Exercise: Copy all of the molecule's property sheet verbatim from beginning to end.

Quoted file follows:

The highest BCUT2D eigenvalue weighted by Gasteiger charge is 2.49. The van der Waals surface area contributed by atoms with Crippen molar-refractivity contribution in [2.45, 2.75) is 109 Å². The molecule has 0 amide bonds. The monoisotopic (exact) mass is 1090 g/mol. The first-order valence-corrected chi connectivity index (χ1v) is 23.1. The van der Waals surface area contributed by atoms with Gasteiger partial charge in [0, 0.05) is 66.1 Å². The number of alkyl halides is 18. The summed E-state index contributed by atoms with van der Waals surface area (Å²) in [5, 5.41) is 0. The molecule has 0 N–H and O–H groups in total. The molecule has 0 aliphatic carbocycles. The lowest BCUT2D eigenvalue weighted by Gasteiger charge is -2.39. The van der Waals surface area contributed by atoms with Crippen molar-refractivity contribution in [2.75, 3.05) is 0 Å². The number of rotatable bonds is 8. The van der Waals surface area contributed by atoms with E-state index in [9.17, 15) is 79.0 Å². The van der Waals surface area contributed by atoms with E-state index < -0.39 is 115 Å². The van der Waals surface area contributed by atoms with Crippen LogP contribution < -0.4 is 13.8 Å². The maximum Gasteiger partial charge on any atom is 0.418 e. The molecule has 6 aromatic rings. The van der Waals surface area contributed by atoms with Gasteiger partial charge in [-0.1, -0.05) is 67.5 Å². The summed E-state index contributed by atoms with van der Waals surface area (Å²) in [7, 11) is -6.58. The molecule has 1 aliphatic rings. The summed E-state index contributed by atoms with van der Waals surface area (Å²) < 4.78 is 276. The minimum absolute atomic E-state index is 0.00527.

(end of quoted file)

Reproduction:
The highest BCUT2D eigenvalue weighted by Gasteiger charge is 2.49. The van der Waals surface area contributed by atoms with Crippen molar-refractivity contribution in [2.45, 2.75) is 109 Å². The molecule has 0 amide bonds. The monoisotopic (exact) mass is 1090 g/mol. The first-order valence-corrected chi connectivity index (χ1v) is 23.1. The van der Waals surface area contributed by atoms with Gasteiger partial charge in [0, 0.05) is 66.1 Å². The number of alkyl halides is 18. The summed E-state index contributed by atoms with van der Waals surface area (Å²) in [5, 5.41) is 0. The molecule has 0 N–H and O–H groups in total. The molecule has 0 aliphatic carbocycles. The lowest BCUT2D eigenvalue weighted by Gasteiger charge is -2.39. The van der Waals surface area contributed by atoms with Crippen molar-refractivity contribution in [2.75, 3.05) is 0 Å². The number of rotatable bonds is 8. The van der Waals surface area contributed by atoms with E-state index in [9.17, 15) is 79.0 Å². The van der Waals surface area contributed by atoms with E-state index < -0.39 is 115 Å². The van der Waals surface area contributed by atoms with Crippen LogP contribution < -0.4 is 13.8 Å². The maximum Gasteiger partial charge on any atom is 0.418 e. The molecule has 6 aromatic rings. The van der Waals surface area contributed by atoms with Gasteiger partial charge in [-0.1, -0.05) is 67.5 Å². The summed E-state index contributed by atoms with van der Waals surface area (Å²) in [7, 11) is -6.58. The molecule has 1 aliphatic rings. The summed E-state index contributed by atoms with van der Waals surface area (Å²) < 4.78 is 276. The minimum absolute atomic E-state index is 0.00527.